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Illustration of "The Lamb" from "Songs of Innocence" by William Blake, 1879. poem; poetry

An Essay on Criticism

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  • Poetry Foundation - An Essay on Criticism
  • The Victorian Web - Alexander Pope's "Essay on Criticism": An Introduction

An Essay on Criticism , didactic poem in heroic couplets by Alexander Pope , first published anonymously in 1711 when the author was 22 years old. Although inspired by Horace ’s Ars poetica , this work of literary criticism borrowed from the writers of the Augustan Age . In it Pope set out poetic rules, a Neoclassical compendium of maxims, with a combination of ambitious argument and great stylistic assurance . The poem received much attention and brought Pope a wider circle of friends, notably Joseph Addison and Richard Steele , who were then collaborating on The Spectator .

The first of the poem’s three sections opens with the argument that good taste derives from Nature and that critics should imitate the ancient rules established by classical writers. The second section lists the many ways in which critics have deviated from these rules. In this part Pope stressed the importance of onomatopoeia in prosody, suggesting that the movement of sound and metre should represent the actions they carry:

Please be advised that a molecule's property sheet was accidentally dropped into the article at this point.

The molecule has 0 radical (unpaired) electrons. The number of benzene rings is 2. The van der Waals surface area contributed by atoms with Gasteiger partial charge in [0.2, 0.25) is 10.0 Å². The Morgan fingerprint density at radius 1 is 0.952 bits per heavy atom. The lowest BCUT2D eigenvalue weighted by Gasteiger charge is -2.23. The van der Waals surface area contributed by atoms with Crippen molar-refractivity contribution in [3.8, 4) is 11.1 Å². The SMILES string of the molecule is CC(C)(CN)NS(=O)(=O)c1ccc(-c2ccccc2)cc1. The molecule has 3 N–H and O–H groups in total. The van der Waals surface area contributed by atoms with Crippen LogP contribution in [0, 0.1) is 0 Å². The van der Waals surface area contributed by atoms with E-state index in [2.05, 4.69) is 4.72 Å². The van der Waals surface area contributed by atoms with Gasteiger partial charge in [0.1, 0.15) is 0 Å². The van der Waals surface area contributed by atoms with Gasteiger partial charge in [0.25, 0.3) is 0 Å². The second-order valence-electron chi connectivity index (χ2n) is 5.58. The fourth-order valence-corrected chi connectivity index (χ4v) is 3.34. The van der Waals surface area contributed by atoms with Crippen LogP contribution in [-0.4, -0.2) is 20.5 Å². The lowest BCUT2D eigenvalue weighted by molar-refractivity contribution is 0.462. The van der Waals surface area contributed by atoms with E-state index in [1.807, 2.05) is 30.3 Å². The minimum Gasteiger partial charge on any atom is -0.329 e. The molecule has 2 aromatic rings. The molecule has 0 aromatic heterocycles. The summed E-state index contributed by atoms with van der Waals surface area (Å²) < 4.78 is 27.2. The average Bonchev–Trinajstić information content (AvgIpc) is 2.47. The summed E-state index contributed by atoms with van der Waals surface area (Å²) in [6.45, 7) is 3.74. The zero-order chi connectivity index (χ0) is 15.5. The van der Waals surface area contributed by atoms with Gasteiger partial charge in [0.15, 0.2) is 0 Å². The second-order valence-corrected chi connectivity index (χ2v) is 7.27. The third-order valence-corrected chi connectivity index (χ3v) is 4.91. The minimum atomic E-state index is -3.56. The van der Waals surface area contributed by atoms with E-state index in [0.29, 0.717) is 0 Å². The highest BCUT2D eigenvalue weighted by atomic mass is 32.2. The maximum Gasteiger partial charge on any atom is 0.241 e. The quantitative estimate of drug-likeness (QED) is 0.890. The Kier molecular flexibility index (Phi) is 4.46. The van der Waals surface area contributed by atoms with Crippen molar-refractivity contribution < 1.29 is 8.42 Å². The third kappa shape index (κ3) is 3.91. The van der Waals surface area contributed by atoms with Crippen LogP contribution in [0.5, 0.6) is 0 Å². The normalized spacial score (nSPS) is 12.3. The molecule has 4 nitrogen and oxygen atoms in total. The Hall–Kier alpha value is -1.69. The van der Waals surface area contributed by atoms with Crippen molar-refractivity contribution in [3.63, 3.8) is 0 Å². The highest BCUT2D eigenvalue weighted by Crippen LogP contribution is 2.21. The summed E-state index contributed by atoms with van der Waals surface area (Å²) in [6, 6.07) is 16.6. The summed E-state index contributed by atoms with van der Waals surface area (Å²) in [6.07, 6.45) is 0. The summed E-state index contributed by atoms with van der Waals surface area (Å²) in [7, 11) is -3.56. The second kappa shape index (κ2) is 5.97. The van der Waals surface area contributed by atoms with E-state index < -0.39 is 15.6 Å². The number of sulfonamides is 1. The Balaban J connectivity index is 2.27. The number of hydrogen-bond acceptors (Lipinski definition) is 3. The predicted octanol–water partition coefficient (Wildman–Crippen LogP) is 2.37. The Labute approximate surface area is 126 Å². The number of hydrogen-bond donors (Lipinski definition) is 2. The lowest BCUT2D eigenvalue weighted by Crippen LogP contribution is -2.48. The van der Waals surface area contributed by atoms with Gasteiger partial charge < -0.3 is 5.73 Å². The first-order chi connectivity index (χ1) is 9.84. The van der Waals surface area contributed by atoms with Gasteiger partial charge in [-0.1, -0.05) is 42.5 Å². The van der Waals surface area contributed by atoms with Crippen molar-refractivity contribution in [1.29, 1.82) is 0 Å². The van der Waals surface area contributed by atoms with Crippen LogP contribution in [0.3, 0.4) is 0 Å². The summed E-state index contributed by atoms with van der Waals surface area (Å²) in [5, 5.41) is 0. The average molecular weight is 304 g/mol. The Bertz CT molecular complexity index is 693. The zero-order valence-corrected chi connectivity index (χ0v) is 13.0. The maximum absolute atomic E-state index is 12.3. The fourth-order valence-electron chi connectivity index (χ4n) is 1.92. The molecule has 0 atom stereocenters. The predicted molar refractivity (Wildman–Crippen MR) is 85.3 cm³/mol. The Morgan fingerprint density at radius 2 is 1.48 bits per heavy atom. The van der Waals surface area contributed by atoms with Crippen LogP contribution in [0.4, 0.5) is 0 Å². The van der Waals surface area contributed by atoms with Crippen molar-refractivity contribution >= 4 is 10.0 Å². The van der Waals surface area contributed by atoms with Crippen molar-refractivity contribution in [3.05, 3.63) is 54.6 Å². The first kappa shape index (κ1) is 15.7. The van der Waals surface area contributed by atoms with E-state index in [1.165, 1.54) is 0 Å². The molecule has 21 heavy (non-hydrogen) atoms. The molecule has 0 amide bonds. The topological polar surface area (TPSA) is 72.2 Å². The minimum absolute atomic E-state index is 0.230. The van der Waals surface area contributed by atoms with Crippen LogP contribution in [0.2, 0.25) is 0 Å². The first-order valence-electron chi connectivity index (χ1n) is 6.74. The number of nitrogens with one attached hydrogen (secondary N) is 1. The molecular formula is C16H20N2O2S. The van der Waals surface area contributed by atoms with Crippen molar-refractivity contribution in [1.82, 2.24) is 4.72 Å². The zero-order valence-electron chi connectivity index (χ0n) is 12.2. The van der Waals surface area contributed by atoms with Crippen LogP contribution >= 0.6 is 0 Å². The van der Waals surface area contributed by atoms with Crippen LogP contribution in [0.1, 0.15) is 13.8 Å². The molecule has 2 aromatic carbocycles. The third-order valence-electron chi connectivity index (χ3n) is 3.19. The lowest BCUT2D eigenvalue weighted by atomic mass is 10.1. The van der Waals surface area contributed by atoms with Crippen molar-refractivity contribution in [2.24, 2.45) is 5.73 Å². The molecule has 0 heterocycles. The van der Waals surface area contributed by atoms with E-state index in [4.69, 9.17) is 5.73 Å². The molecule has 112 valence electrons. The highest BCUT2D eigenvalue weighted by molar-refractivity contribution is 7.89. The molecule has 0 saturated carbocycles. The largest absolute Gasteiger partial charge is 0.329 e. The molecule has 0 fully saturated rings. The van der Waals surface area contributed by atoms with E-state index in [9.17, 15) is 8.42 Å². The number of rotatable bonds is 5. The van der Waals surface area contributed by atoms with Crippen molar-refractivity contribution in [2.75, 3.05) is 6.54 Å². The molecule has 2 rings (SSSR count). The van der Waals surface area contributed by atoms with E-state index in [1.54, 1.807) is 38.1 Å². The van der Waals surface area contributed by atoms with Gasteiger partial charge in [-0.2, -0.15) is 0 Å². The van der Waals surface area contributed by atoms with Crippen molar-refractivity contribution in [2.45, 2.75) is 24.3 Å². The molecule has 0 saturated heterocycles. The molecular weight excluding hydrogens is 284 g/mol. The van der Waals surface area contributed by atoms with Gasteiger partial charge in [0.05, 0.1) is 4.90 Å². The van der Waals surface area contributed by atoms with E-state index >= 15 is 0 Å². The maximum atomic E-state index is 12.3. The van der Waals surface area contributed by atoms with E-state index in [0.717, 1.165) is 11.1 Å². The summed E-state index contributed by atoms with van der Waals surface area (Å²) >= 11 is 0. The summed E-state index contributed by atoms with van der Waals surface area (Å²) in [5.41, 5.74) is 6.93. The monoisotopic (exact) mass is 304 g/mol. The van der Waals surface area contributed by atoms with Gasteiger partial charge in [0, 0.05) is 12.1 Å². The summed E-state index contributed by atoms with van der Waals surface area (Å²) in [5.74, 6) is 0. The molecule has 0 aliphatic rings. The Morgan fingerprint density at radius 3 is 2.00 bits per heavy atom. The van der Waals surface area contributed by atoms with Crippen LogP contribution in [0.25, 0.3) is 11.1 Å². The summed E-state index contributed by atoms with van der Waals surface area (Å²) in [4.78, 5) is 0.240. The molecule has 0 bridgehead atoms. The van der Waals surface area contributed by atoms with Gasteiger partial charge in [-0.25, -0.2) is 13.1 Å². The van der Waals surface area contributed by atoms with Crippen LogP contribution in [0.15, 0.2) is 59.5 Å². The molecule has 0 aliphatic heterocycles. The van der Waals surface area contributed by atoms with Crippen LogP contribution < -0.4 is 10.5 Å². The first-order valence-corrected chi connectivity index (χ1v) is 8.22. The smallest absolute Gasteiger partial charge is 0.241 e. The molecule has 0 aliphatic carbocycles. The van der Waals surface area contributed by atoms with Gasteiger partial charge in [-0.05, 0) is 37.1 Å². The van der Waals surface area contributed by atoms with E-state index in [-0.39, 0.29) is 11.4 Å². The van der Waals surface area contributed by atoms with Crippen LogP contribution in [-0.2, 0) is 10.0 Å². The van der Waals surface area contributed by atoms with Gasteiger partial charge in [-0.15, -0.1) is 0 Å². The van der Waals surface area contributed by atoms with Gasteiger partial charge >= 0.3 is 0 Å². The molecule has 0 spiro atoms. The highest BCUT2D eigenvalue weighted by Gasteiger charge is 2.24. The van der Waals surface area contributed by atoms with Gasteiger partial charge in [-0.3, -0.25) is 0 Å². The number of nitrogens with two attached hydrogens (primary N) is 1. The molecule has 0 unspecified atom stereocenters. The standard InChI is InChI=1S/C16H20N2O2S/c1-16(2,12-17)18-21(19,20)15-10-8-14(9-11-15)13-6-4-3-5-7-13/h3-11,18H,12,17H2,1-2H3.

Emily Dickinson (1830-1886) only confirmed photograph of Emily Dickinson. 1978 scan of a Daguerreotype. ca. 1847; in the Amherst College Archives. American poet. See Notes:

’Tis not enough no harshness gives offence, The sound must seem an Echo to the sense: Soft is the strain when Zephyr gently blows, And the smooth stream in smoother numbers flows; But when loud surges lash the sounding shore, The hoarse, rough verse should like the torrent roar. When Ajax strives some rock’s vast weight to throw, The line too labours, and the words move slow; Not so, when swift Camilla scours the plain, Flies o’er th’ unbending corn, and skims along the main.

The final section, which discusses the characteristics of a good critic, concludes with a short history of literary criticism and a catalog of famous critics.

The work’s brilliantly polished epigrams (e.g., “A little learning is a dang’rous thing,” “To err is human; to forgive, divine,” and “Fools rush in where angels fear to tread”), while not original, have become part of the proverbial heritage of the English language .

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An Essay on Criticism Summary & Analysis by Alexander Pope

  • Line-by-Line Explanation & Analysis
  • Poetic Devices
  • Vocabulary & References
  • Form, Meter, & Rhyme Scheme
  • Line-by-Line Explanations

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Alexander Pope's "An Essay on Criticism" seeks to lay down rules of good taste in poetry criticism, and in poetry itself. Structured as an essay in rhyming verse, it offers advice to the aspiring critic while satirizing amateurish criticism and poetry. The famous passage beginning "A little learning is a dangerous thing" advises would-be critics to learn their field in depth, warning that the arts demand much longer and more arduous study than beginners expect. The passage can also be read as a warning against shallow learning in general. Published in 1711, when Alexander Pope was just 23, the "Essay" brought its author fame and notoriety while he was still a young poet himself.